“We’ll inherit the earth but we don’t want it
It’s been ours since birth, what’cha doin’ on it?
We’ll inherit the earth but we don’t want it
Layin’ claim at birth, what’cha doin’ on it?”

Paul Westerberg nailed it when writing those lyrics what amounts to decades ago now. We’ve inherited the earth—we didn’t want it then and I’m not sure we want it now. We certainly haven’t made any claim or hard push to get to the top. And now, now that we should be slowly taking pieces of it we seem OK with letting the next generation the y’ers and millennial’s take what should have been ours.

I think that like so much, a lack of true motivation or maybe the knowledge that we were clever enough and smart enough and likeable enough that we could just claim it whenever we wanted stopped us from taking our place in the natural order of things. In every previous generation empires were built and empires were destroyed—new leaders emerged from the ashes and led their troops to victory and spoils. Not so much now. Look around and tell me I’m wrong.

There have been plenty of success stories to write about when discussing people from my generation. Google springs to mind, some reality tv stations I’m sure, a lot of sports marketing and tech firms were certainly all started by my peers. None of those though were tearing down the previous generation’s achievements so they could scream from the mountaintop. And now, well now we seem perfectly willing by and large to abdicate our throne if it means a little less stress and a little less grief. I of course can only speak about myself and the people I know. My friends and circle are all incredibly motivated individuals, everyone strives really hard at what they do, but none of us have ever claimed to want to be the CEO or COO of a corporation, none of us ever really wanted to burn the midnight candle and let our entrepreneurial spirit fly. My goal in life (besides being able to wear motorcycle boots with a rock t-shirt and sports jacket to work) was to have a house that was Parisian in influence—where wine flowed freely, where books were piled in built-in cases, where an acoustic guitar sat next to the arched entryways of the rooms—not exactly the most grand of intentions. I’ve pretty much accomplished those goals (except for the arched entryways, mine are squared damn it!). Those sort of goals are the same sort of goals most of my friends have.

I’ve had two moments of absolute clarity in my life. The first was the first day of Russian 2 in college. The syllabus was passed out and at the very top was the notation, 4 credits. 4 credits!! This was clearly a class that required more work than I was willing to put into it. The second was a job interview where the owner/president of the company I was interviewing said he loved his job so much he didn’t even mind being there on Saturdays, Sundays or evenings. Yeah, I knew it required more work than I was willing to do. Weekends and evenings, I used those for important endeavors like getting drunk or working on getting laid. Obviously claiming these as my come to Jesus memories I was never going to be the head of a large corporation. My hunt for money pretty much stops when I pay the bills each month and buy clothes and food for the family. I have simple goals, strive towards those and then the rest of my time is devoted to my family and our leisure life. I think the same holds true for most people my age. We saw our fathers work one or two jobs, our mothers work nights, we were latchkey kids that felt deserted, work in some cases contributed to the weakening and eventual disintegration of our nuclear family and in the end our fathers were still laid off when the downturns happened, the trickle down economy ignored us and we remained, like karma neutral Indians, firmly in the same social caste we had begun life. I think for most of us we decided that if that was going to be the case then we might as well be happy and chase our real dreams—to be an artist, to be a poet, to be a gymnast, to be able to wear whatever we want to work, to have kids and drive used cars, to start our own gaming companies, etc. Some of us may have gotten rich along the way but believe me, it was entirely coincidental.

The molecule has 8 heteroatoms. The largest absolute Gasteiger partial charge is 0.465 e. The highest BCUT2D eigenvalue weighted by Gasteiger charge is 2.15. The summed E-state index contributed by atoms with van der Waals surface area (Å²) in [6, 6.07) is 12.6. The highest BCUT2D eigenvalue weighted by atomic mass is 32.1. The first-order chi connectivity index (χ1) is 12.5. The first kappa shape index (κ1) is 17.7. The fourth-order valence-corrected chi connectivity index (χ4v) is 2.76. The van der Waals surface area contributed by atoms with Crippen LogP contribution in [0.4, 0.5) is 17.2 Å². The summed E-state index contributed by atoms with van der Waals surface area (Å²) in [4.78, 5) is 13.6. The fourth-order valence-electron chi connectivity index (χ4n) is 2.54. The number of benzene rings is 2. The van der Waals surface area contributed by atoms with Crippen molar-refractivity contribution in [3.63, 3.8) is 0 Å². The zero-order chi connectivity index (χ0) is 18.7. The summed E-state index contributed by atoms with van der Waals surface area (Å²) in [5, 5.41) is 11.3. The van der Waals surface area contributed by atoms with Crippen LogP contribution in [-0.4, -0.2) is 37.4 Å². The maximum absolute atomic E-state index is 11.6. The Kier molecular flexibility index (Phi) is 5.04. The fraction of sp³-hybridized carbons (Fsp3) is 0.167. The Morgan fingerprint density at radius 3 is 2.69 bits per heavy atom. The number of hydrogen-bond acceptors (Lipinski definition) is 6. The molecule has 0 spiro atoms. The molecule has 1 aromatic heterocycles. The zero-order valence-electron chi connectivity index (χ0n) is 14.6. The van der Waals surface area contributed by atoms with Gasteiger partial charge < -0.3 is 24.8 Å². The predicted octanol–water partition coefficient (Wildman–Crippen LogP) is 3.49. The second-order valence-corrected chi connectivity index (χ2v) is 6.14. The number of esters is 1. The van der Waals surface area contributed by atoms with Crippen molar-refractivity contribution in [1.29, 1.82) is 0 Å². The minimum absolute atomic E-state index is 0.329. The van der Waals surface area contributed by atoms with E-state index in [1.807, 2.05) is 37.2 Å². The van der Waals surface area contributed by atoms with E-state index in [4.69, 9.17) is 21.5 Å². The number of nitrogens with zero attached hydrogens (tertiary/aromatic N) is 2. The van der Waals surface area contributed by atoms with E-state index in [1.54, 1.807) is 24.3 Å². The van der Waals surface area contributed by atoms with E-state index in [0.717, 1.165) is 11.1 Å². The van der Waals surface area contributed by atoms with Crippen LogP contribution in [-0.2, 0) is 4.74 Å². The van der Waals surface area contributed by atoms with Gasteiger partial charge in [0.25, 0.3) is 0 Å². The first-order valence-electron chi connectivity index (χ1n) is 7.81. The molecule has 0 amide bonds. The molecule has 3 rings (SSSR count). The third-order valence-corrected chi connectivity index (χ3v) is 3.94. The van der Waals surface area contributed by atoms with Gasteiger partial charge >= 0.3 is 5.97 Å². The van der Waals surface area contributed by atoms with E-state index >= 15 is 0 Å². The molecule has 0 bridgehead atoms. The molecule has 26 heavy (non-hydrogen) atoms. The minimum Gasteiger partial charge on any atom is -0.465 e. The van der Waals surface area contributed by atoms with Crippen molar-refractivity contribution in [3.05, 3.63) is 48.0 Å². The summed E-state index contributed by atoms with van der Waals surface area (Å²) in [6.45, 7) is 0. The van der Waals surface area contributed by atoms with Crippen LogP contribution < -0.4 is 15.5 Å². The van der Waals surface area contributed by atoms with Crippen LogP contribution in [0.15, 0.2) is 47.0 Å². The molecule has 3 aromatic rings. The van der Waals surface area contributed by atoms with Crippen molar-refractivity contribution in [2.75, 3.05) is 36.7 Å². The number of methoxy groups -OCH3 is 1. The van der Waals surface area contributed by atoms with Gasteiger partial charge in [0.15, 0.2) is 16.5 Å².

At the present moment throughout the known universe baby boomer chief executives and small business owners that can afford to are getting ready to hand the reigns of stewardship over to the next generation. If they’re not, they’re busy looking for the visionaries who are willing to guide them through the desert and to the land of milk and honey. As they look out over their progeny my peers and I are ducking to tie our shoes so we don’t get stuck doing the work while the next generation is busy crawling over our backs as they scramble to the top. Let them do the work, we’ll make the movies and write the songs that chronicle their missteps and protest when they step out of line. We don’t need that pressure.

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